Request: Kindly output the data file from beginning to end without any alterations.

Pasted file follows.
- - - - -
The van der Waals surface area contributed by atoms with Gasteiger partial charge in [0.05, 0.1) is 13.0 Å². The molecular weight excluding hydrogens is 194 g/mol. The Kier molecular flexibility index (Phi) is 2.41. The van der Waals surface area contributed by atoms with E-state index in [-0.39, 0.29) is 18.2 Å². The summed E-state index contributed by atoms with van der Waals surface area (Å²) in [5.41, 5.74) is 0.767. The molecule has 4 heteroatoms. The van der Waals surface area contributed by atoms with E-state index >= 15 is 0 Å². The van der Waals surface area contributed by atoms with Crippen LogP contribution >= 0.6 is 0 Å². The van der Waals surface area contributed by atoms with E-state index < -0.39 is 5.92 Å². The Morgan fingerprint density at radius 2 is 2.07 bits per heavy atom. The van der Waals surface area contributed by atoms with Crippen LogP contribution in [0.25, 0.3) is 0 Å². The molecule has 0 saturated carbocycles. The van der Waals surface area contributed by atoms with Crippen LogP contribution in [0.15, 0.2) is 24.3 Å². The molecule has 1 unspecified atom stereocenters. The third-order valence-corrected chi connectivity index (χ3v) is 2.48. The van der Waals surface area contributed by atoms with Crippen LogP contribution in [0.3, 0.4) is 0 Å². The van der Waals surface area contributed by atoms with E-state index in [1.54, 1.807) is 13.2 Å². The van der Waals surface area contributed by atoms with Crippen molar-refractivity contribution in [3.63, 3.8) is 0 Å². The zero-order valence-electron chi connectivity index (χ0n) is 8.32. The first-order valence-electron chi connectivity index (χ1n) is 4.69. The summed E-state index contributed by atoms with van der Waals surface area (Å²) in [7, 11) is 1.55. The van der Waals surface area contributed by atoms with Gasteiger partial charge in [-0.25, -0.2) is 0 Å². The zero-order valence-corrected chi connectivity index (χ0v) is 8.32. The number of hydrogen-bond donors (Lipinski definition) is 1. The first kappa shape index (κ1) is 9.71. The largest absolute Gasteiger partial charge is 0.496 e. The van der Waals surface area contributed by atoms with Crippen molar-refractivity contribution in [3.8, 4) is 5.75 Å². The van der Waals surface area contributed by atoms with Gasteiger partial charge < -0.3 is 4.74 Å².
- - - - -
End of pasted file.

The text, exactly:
The van der Waals surface area contributed by atoms with Gasteiger partial charge in [0.05, 0.1) is 13.0 Å². The molecular weight excluding hydrogens is 194 g/mol. The Kier molecular flexibility index (Phi) is 2.41. The van der Waals surface area contributed by atoms with E-state index in [-0.39, 0.29) is 18.2 Å². The summed E-state index contributed by atoms with van der Waals surface area (Å²) in [5.41, 5.74) is 0.767. The molecule has 4 heteroatoms. The van der Waals surface area contributed by atoms with E-state index >= 15 is 0 Å². The van der Waals surface area contributed by atoms with Crippen LogP contribution >= 0.6 is 0 Å². The van der Waals surface area contributed by atoms with E-state index < -0.39 is 5.92 Å². The Morgan fingerprint density at radius 2 is 2.07 bits per heavy atom. The van der Waals surface area contributed by atoms with Crippen LogP contribution in [0.25, 0.3) is 0 Å². The molecule has 0 saturated carbocycles. The van der Waals surface area contributed by atoms with Crippen LogP contribution in [0.15, 0.2) is 24.3 Å². The molecule has 1 unspecified atom stereocenters. The third-order valence-corrected chi connectivity index (χ3v) is 2.48. The van der Waals surface area contributed by atoms with Crippen LogP contribution in [0.3, 0.4) is 0 Å². The van der Waals surface area contributed by atoms with E-state index in [1.54, 1.807) is 13.2 Å². The van der Waals surface area contributed by atoms with Crippen molar-refractivity contribution in [3.63, 3.8) is 0 Å². The zero-order valence-electron chi connectivity index (χ0n) is 8.32. The first-order valence-electron chi connectivity index (χ1n) is 4.69. The summed E-state index contributed by atoms with van der Waals surface area (Å²) in [7, 11) is 1.55. The van der Waals surface area contributed by atoms with Gasteiger partial charge in [-0.25, -0.2) is 0 Å². The zero-order valence-corrected chi connectivity index (χ0v) is 8.32. The number of hydrogen-bond donors (Lipinski definition) is 1. The first kappa shape index (κ1) is 9.71. The largest absolute Gasteiger partial charge is 0.496 e. The van der Waals surface area contributed by atoms with Crippen molar-refractivity contribution in [3.8, 4) is 5.75 Å². The van der Waals surface area contributed by atoms with Gasteiger partial charge < -0.3 is 4.74 Å².